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post #11 of 19 Old 03-23-2010
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Bill and I posted at the same time. Bill and I are in violent agreement that the simple solution here is that you need to buy new batteries.
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post #12 of 19 Old 03-23-2010
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Three guys in "violent agreement".....a pretty scary thought :-)

B.
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post #13 of 19 Old 03-23-2010
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Well, in that case, I'd consider the batteries TOAST too...

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Originally Posted by jjrunning View Post
I did check the electrolyte level and the batteries are full.

Doesn't a hydrometer just test the charge of the battery? What is the difference between testing the electrolyte fluid with a hydrometer and testing the voltage with a multimeter?

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post #14 of 19 Old 03-23-2010
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If you unplugged them and they were at 12.8 volts they are being undercharged. 12.9 is a fully charged battery and your charger should push about 13.6 volts to charge minimum, most alternators are in the 14V plus range unless regulated. The battery case will sometimes say the recommended float voltage.

If they were regularly undercharged they are most likely quite sulfated by now. The easiest way to tell sulfation is to fully charge them until they take no more amps then load them up, if the voltage drops off quick and you don't have much capacity as you think it's usually a safe bet. If these are wet cells you can try to do a equalizing charge and convert that hard sulfate crystals back into active material. Rolls (Surrette) batteries has a pretty good instruction guide on equalizing their batteries and it should fit most batteries.

Good luck sir!
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post #15 of 19 Old 03-23-2010
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Umm... A fully charged 12 VDC battery is 12.6-12.7 VDC, not 12.9... unless it has a surface charge from being charged.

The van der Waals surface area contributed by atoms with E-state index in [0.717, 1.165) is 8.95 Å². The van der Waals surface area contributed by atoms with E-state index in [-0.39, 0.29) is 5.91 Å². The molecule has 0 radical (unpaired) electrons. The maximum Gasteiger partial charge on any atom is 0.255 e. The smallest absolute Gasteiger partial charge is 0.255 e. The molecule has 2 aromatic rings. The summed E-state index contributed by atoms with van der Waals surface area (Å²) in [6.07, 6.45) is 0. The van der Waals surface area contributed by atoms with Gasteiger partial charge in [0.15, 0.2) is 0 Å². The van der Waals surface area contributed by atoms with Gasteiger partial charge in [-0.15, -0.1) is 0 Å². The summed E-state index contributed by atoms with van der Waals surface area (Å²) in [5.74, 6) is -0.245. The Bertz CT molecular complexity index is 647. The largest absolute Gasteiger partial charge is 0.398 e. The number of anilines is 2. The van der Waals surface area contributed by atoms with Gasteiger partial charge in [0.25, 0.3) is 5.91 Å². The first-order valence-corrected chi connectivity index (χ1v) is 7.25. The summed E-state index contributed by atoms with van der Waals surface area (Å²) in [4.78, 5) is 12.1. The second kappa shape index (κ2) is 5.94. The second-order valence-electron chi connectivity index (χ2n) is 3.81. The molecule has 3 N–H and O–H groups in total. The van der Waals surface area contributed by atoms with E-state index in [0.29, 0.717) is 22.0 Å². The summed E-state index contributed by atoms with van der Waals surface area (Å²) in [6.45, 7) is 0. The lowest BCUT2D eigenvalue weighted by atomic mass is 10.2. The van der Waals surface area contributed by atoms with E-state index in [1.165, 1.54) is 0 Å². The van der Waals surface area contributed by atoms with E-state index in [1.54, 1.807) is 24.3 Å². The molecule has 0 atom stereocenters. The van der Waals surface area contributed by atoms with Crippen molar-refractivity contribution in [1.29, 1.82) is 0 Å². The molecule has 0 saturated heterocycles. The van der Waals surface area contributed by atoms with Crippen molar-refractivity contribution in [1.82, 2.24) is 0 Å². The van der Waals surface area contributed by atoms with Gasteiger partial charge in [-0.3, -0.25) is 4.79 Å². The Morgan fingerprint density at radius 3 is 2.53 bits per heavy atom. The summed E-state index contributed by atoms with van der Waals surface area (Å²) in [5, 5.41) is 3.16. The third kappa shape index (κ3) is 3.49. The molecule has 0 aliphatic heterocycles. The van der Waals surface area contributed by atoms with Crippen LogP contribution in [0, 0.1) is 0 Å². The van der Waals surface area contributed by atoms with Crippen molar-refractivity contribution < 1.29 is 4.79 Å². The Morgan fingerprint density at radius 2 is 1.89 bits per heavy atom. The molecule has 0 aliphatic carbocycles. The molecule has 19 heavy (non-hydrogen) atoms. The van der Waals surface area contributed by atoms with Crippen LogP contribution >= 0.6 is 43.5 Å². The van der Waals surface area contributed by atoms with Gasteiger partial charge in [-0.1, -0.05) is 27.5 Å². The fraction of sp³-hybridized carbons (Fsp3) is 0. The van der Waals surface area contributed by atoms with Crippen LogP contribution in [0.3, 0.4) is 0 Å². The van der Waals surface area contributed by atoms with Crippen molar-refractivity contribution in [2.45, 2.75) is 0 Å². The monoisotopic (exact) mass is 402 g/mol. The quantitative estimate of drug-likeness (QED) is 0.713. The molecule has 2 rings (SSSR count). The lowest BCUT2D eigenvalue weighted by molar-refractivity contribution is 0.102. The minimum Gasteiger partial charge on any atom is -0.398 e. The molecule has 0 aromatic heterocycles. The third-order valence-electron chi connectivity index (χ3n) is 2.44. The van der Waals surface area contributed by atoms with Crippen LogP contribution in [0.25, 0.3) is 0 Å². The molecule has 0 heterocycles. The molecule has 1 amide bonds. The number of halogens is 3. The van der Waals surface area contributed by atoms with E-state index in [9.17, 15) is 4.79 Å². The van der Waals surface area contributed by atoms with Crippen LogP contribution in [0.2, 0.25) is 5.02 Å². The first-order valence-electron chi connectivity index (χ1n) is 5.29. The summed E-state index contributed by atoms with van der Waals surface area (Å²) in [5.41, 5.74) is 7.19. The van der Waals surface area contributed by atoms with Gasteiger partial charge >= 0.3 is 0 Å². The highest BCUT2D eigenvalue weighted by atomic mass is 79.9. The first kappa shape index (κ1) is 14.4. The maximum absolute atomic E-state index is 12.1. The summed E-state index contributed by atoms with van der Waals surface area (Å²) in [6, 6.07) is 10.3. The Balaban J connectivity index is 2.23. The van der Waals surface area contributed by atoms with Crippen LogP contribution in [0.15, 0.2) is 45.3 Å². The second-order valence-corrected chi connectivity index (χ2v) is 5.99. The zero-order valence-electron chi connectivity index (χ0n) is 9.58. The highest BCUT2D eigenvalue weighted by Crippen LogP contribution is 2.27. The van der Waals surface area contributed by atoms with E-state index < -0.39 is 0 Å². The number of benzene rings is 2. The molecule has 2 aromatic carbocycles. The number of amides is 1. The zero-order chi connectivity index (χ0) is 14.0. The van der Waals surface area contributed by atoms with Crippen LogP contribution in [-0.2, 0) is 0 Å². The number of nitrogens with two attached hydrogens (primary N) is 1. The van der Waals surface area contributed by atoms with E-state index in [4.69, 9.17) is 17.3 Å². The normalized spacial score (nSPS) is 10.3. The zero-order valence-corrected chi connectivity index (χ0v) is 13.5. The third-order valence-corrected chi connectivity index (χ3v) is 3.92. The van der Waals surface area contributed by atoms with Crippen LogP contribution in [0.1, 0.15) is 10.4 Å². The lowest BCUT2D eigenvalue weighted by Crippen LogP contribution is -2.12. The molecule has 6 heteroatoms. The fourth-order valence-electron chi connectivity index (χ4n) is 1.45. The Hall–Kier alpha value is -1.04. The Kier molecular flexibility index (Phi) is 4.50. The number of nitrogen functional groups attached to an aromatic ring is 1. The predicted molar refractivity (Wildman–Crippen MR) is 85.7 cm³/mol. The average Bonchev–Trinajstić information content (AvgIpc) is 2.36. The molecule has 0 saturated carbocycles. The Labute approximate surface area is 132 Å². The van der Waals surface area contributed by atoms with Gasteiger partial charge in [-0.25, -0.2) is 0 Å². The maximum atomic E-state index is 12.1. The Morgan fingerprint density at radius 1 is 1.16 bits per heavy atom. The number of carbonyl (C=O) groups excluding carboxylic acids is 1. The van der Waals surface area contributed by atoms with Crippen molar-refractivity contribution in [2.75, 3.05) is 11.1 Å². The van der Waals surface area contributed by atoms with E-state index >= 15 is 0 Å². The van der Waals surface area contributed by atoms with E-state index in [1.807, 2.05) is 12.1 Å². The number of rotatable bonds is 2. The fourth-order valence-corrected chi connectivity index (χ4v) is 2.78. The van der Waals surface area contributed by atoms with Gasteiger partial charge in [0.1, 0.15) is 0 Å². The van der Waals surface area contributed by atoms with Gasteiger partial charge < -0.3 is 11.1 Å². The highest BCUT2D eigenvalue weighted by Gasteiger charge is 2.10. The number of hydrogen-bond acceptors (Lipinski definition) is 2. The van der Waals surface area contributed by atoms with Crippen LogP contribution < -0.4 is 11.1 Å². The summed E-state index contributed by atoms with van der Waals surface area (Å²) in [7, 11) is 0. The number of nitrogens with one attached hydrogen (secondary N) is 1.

I don't know what brand of batteries or where you got your information, but it's wrong. From the Trojan battery site.





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If you unplugged them and they were at 12.8 volts they are being undercharged. 12.9 is a fully charged battery and your charger should push about 13.6 volts to charge minimum, most alternators are in the 14V plus range unless regulated. The battery case will sometimes say the recommended float voltage.

If they were regularly undercharged they are most likely quite sulfated by now. The easiest way to tell sulfation is to fully charge them until they take no more amps then load them up, if the voltage drops off quick and you don't have much capacity as you think it's usually a safe bet. If these are wet cells you can try to do a equalizing charge and convert that hard sulfate crystals back into active material. Rolls (Surrette) batteries has a pretty good instruction guide on equalizing their batteries and it should fit most batteries.

Good luck sir!

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post #16 of 19 Old 03-23-2010
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Quote:
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Umm... A fully charged 12 VDC battery is 12.6-12.7 VDC, not 12.9... unless it has a surface charge from being charged.

I don't know what brand of batteries or where you got your information, but it's wrong. From the Trojan battery site.
You are indeed correct is it about 12.7 not 12.9 according the the trojan chart referenced. I look a quick peek at my link 20 to see what the voltage of my AGM bank was to get my 12.9. I charged it about a 2 weeks ago and it has been resting ever since. Of course I had to measure it with my fluke to make sure . I wonder if there is something different between wet cells and my AGMs to cause a full charge voltage difference. I have CSB brand VLRA High rate UPS batteries for reference.


Anyway back to topic, seeing 12.8 right off the charger does not sound like the charger is working as it should be.
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post #17 of 19 Old 03-23-2010
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AGMs and Gels typically both have higher voltages than flooded batteries, not only when fully charged but throughout most of the discharge curve.

Here's a comparison table of Open Circuit Voltages -- OCV (from East Penn):

Well, don't know why this **xx%%##*** Board won't let me attach a small file.


The 100% charged values for flooded, AGM, and gelled are 12.6, 12.80, and 12.85 respectively. "Or higher"
The 75% charge values are 12.4, 12.60, 12.65
The 50% charge values are 12.2, 12.30, 12.35
The 25% charge values are 12.0, 12.0, 12.0

Note that the true OCV can only be determined once the battery has been disconnected from the load -- charge or discharge -- for 24 hours.

Bill

Last edited by btrayfors; 03-23-2010 at 10:31 PM.
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post #18 of 19 Old 03-23-2010
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I'd point out that the OP's Stowaway Marine deep cycle batteries are wet cell battteries AFAIK, not gel or AGM.

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post #19 of 19 Old 03-24-2010
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Get new batteries.

Any batteries that self descharge below 12 volts in two days are cores.

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